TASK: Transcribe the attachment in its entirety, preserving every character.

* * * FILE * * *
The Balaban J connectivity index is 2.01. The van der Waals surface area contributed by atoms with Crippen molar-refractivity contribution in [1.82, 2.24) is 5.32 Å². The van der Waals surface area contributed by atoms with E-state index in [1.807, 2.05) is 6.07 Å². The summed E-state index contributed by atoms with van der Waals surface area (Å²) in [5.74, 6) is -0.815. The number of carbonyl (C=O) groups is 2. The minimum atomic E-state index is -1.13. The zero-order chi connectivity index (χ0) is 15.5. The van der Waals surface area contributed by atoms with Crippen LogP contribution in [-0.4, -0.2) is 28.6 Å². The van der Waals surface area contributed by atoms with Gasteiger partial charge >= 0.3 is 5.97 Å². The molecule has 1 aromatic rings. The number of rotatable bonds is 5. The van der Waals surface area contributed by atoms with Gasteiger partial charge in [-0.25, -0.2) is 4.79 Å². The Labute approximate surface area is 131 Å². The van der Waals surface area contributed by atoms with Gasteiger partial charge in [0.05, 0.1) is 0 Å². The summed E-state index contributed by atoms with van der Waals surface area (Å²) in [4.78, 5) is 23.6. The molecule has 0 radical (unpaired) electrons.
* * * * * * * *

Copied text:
The Balaban J connectivity index is 2.01. The van der Waals surface area contributed by atoms with Crippen molar-refractivity contribution in [1.82, 2.24) is 5.32 Å². The van der Waals surface area contributed by atoms with E-state index in [1.807, 2.05) is 6.07 Å². The summed E-state index contributed by atoms with van der Waals surface area (Å²) in [5.74, 6) is -0.815. The number of carbonyl (C=O) groups is 2. The minimum atomic E-state index is -1.13. The zero-order chi connectivity index (χ0) is 15.5. The van der Waals surface area contributed by atoms with Crippen LogP contribution in [-0.4, -0.2) is 28.6 Å². The van der Waals surface area contributed by atoms with Gasteiger partial charge >= 0.3 is 5.97 Å². The molecule has 1 aromatic rings. The number of rotatable bonds is 5. The van der Waals surface area contributed by atoms with Gasteiger partial charge in [-0.25, -0.2) is 4.79 Å². The Labute approximate surface area is 131 Å². The van der Waals surface area contributed by atoms with Gasteiger partial charge in [0.05, 0.1) is 0 Å². The summed E-state index contributed by atoms with van der Waals surface area (Å²) in [4.78, 5) is 23.6. The molecule has 0 radical (unpaired) electrons.